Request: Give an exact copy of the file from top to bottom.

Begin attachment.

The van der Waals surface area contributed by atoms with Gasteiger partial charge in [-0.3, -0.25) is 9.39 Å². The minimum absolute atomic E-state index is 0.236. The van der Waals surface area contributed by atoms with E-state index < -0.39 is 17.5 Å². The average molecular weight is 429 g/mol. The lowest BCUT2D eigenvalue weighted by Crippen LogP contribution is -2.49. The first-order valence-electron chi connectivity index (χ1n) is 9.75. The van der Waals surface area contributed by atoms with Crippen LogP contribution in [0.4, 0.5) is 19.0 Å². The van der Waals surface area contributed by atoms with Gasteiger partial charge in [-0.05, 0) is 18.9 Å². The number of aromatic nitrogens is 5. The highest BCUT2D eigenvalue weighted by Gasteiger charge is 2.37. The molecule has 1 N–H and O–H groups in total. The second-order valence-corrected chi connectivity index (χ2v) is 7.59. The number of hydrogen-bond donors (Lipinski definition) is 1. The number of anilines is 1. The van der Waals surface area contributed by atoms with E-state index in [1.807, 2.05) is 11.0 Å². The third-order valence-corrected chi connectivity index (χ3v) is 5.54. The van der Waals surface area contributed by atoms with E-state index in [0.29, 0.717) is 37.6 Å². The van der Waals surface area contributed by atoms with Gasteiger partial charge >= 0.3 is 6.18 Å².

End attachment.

The van der Waals surface area contributed by atoms with Gasteiger partial charge in [-0.3, -0.25) is 9.39 Å². The minimum absolute atomic E-state index is 0.236. The van der Waals surface area contributed by atoms with E-state index < -0.39 is 17.5 Å². The average molecular weight is 429 g/mol. The lowest BCUT2D eigenvalue weighted by Crippen LogP contribution is -2.49. The first-order valence-electron chi connectivity index (χ1n) is 9.75. The van der Waals surface area contributed by atoms with Crippen LogP contribution in [0.4, 0.5) is 19.0 Å². The van der Waals surface area contributed by atoms with Gasteiger partial charge in [-0.05, 0) is 18.9 Å². The number of aromatic nitrogens is 5. The highest BCUT2D eigenvalue weighted by Gasteiger charge is 2.37. The molecule has 1 N–H and O–H groups in total. The second-order valence-corrected chi connectivity index (χ2v) is 7.59. The number of hydrogen-bond donors (Lipinski definition) is 1. The number of anilines is 1. The van der Waals surface area contributed by atoms with E-state index in [1.807, 2.05) is 11.0 Å². The third-order valence-corrected chi connectivity index (χ3v) is 5.54. The van der Waals surface area contributed by atoms with E-state index in [0.29, 0.717) is 37.6 Å². The van der Waals surface area contributed by atoms with Gasteiger partial charge >= 0.3 is 6.18 Å².